Rebuilding Place in the Urban Space

"A community’s physical form, rather than its land uses, is its most intrinsic and enduring characteristic." [Katz, EPA] This blog focuses on place and placemaking and all that makes it work--historic preservation, urban design, transportation, asset-based community development, arts & cultural development, commercial district revitalization, tourism & destination development, and quality of life advocacy--along with doses of civic engagement and good governance watchdogging.

Friday, March 03, 2023

Responding to retail decay in Friendship Heights (DC/Montgomery County, Maryland)

 I've written about the decline of this once thriving commercial district:

-- "Friendship Heights and the production of retail decay," 2020

The retail killer Ashkenasy (they wrecked a couple locations in Baltimore including Harborplace, and haven't been great managers of Union Station's retail) owned Mazza Gallerie for awhile, it went into foreclosure.  Once home to a Neiman-Marcus department store, now closed, it's going to be torn down and redeveloped into retail and housing.

WTOP reports that DC and MoCo are working to create a business improvement district to help improve the area ("Friendship Heights BID? DC and Montgomery Co. are working on it").

In the beginning of my Main Street days (2002) districts like Dupont Circle pushed for being included. 

I scoffed, saying that they had plenty of resources, and neighborhood commercial districts didn't.  The reality is that then successful districts like Friendship Heights and Georgetown still faced voracious competition, but from the suburbs ("Turnabout is fair play: why Topher Matthews/GGW is wrong about TIF incentives for a department store in Georgetown," 2012).

So I was missing the point. The lesson from Main Street and BIDs and the original Downtown management program in Corning New York in the early 1960s, is that _all_ such districts need ongoing management so they can be their best, compete with other districts, recruit, stay on top of possible negative changes, etc.

So now that FH is super duper languishing they are considering creating a business improvement district. Obviously this should have been done years ago, especially as department stores began to falter and DC invested in other areas, as did Montgomery County.

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At 10:45 AM, Anonymous Charlie said...

What are you thoughts on BID working to manage residental/nightlife interfaces? I guess Adams morgan is the best example of that, and only marginally successful. Pushed some low rent customers out, but not like AM night life ever really came back.

At 9:29 PM, Blogger Richard Layman said...

I think it should be done. But I don't think they can be very good at it, because they have a hard time being fair and balanced versus being biased in favor of the members of the BID. This has been a problem with Adams Morgan BID for a long time.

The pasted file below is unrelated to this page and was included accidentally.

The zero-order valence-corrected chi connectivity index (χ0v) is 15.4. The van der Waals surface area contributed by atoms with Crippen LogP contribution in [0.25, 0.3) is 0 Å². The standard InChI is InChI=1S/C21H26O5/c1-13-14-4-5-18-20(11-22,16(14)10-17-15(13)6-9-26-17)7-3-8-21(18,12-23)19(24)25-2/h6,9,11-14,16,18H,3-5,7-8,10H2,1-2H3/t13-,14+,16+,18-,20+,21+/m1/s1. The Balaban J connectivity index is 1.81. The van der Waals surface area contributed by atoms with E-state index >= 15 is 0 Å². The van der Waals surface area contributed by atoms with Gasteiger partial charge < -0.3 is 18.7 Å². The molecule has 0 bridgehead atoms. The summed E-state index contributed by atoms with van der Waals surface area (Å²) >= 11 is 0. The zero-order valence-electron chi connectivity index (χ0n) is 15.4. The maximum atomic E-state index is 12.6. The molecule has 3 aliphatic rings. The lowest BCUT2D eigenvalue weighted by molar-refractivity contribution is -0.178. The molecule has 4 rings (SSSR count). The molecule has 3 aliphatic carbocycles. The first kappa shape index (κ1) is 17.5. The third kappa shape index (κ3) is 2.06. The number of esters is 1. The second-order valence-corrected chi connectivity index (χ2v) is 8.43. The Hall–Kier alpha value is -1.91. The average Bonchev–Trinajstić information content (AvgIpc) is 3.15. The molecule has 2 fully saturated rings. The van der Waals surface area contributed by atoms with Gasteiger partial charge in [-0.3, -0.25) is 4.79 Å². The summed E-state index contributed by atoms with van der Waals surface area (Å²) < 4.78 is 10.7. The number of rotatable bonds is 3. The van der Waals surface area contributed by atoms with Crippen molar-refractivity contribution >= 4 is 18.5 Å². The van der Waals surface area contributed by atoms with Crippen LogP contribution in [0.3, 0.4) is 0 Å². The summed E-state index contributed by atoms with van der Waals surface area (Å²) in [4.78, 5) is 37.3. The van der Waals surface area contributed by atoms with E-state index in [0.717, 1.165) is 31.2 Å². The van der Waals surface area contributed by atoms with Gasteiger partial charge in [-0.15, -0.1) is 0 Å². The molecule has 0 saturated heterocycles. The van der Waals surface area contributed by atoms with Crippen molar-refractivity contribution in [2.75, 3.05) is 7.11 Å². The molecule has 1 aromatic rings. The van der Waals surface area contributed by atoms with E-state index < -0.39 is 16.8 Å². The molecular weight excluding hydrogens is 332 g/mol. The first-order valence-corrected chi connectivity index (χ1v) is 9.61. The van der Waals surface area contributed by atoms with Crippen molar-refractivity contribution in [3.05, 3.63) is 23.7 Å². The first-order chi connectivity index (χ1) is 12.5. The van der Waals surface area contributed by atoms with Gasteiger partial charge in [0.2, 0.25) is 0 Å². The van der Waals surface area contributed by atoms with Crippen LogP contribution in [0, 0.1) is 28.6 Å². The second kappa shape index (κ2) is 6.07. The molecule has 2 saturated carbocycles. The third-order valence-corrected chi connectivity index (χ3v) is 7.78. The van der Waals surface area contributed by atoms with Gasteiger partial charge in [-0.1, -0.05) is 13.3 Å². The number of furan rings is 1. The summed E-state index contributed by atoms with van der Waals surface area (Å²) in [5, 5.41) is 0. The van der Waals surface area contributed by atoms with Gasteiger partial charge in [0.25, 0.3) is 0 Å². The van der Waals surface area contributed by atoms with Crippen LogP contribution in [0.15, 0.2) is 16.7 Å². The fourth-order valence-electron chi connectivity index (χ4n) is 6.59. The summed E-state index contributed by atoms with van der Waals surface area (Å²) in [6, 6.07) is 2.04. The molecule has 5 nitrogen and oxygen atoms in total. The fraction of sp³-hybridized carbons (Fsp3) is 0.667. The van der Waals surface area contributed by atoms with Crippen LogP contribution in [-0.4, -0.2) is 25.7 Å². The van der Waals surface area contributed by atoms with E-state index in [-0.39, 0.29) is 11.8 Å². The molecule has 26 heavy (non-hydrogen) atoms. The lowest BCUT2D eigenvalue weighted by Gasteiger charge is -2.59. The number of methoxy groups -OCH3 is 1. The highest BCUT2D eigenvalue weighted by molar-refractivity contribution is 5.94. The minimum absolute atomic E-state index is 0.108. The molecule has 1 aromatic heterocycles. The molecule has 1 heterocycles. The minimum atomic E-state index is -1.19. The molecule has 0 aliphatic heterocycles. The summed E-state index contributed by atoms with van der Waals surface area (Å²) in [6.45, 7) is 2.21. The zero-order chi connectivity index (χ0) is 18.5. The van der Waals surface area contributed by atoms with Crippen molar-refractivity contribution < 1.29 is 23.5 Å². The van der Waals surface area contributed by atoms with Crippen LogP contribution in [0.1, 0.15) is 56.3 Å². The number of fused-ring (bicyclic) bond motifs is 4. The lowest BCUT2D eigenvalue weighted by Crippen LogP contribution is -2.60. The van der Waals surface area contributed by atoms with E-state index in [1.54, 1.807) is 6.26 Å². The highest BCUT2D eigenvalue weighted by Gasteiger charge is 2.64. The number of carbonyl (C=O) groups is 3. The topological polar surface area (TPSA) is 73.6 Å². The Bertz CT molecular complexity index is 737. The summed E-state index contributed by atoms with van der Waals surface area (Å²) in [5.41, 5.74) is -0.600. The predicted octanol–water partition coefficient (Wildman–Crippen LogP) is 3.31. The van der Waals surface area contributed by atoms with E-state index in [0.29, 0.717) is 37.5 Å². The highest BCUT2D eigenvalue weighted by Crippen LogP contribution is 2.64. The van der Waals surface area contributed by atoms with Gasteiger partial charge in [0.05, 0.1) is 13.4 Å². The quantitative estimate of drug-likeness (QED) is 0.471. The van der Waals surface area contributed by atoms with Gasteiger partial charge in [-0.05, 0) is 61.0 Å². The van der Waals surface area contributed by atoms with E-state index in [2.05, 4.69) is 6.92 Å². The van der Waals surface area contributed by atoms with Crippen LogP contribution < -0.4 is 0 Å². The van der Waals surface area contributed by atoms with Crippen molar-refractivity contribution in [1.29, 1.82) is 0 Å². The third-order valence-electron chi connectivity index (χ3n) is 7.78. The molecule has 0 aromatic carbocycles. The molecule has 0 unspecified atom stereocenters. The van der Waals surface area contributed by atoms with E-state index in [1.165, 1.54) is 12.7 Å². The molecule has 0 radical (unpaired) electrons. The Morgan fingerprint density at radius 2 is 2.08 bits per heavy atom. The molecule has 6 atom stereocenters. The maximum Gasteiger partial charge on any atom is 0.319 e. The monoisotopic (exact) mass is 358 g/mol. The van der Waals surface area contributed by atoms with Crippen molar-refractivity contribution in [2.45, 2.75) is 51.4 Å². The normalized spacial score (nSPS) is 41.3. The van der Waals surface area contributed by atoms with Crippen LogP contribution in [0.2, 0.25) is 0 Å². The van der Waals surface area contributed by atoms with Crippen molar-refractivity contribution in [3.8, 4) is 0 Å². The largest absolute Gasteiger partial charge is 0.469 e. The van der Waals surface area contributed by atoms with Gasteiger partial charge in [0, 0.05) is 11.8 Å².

Plus they have a lot of wacked people there, making it hard to work together, build consensus etc. I wrote a couple pieces about the BID renewal process being a mess.

But just like there should be commercial district management organizations "everywhere", the nightlife destinations need to manage their day part in a proactive way, and I don't know if DC's little BIDs have the innovative capacity. Good question for Natalie Avery. DK if she still is director if the DC BID group. I guess not.

Obviously DC's night mayor hasn't done much.

Plus I don't understand that they haven't been doing this. I appended the WTOP story to the entry on the U Street task force.

The other problem is that DC ha s too many nightlife destinations relative to demand.

I'm hardly an aficionado but Adams Morgan, Georgetown, Downtown (probably not much of a thing anymore), H Street, Wharf, Navy Yard, U Street, Dupont?, is a lot. The kinds of people that go to city districts are "different" probably than Bethesda, but you also have Clarendon, Alexandria, National Harbor.

The thing I learned from Downtown (and SE before it was Navy Yard) when it was a scene was that 1. Low rents helped. But 2. Places had a 5-8 year life of hipness. They had to be constantly refreshed. Polyesters, Tracks. At 21st and M there was a huge underground place. Club Zei in an alley block. Sportsbars off 29th Street NW.

Kilamanjaro when I first came to DC. Later Rixannes both in Adams Morgan.

Buffalo Billiards, 1223, the various Hilton Brothers places

Tough business.

At 9:31 PM, Blogger Richard Layman said...

Hechts warehouse district was hip for a bit. It crashed didn't it, with covid? The Union Market district has had trouble too maintaining hipness?

At 9:33 PM, Blogger Richard Layman said...


At 11:00 PM, Blogger Richard Layman said...

At 10:37 AM, Blogger Richard Layman said...

19th Street not 29th Street


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